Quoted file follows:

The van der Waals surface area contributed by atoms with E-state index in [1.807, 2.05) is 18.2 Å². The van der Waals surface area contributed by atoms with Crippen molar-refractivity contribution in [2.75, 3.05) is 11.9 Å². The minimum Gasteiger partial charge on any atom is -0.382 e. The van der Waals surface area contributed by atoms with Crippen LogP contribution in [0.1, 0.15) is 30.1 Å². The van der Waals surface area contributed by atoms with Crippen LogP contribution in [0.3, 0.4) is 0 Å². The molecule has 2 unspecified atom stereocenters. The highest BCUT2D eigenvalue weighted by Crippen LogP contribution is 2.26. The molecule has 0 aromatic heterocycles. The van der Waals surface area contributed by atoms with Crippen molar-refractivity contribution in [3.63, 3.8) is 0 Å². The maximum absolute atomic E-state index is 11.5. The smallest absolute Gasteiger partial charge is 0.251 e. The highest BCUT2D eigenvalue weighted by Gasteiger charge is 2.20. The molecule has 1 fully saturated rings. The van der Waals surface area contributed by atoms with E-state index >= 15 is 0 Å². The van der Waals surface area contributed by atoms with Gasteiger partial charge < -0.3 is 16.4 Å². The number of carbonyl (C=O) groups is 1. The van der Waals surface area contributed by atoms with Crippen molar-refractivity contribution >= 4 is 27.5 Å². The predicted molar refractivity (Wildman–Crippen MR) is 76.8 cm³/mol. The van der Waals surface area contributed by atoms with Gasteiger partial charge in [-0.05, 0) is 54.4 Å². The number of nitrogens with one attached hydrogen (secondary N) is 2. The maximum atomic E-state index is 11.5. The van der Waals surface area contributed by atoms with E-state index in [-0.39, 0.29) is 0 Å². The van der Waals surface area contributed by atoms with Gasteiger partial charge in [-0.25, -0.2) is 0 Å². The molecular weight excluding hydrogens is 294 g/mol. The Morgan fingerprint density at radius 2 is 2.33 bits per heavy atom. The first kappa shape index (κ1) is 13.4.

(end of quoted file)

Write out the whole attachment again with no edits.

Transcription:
The van der Waals surface area contributed by atoms with E-state index in [1.807, 2.05) is 18.2 Å². The van der Waals surface area contributed by atoms with Crippen molar-refractivity contribution in [2.75, 3.05) is 11.9 Å². The minimum Gasteiger partial charge on any atom is -0.382 e. The van der Waals surface area contributed by atoms with Crippen LogP contribution in [0.1, 0.15) is 30.1 Å². The van der Waals surface area contributed by atoms with Crippen LogP contribution in [0.3, 0.4) is 0 Å². The molecule has 2 unspecified atom stereocenters. The highest BCUT2D eigenvalue weighted by Crippen LogP contribution is 2.26. The molecule has 0 aromatic heterocycles. The van der Waals surface area contributed by atoms with Crippen molar-refractivity contribution in [3.63, 3.8) is 0 Å². The maximum absolute atomic E-state index is 11.5. The smallest absolute Gasteiger partial charge is 0.251 e. The highest BCUT2D eigenvalue weighted by Gasteiger charge is 2.20. The molecule has 1 fully saturated rings. The van der Waals surface area contributed by atoms with E-state index >= 15 is 0 Å². The van der Waals surface area contributed by atoms with Gasteiger partial charge < -0.3 is 16.4 Å². The number of carbonyl (C=O) groups is 1. The van der Waals surface area contributed by atoms with Crippen molar-refractivity contribution >= 4 is 27.5 Å². The predicted molar refractivity (Wildman–Crippen MR) is 76.8 cm³/mol. The van der Waals surface area contributed by atoms with Gasteiger partial charge in [-0.05, 0) is 54.4 Å². The number of nitrogens with one attached hydrogen (secondary N) is 2. The maximum atomic E-state index is 11.5. The van der Waals surface area contributed by atoms with E-state index in [-0.39, 0.29) is 0 Å². The van der Waals surface area contributed by atoms with Gasteiger partial charge in [-0.25, -0.2) is 0 Å². The molecular weight excluding hydrogens is 294 g/mol. The Morgan fingerprint density at radius 2 is 2.33 bits per heavy atom. The first kappa shape index (κ1) is 13.4.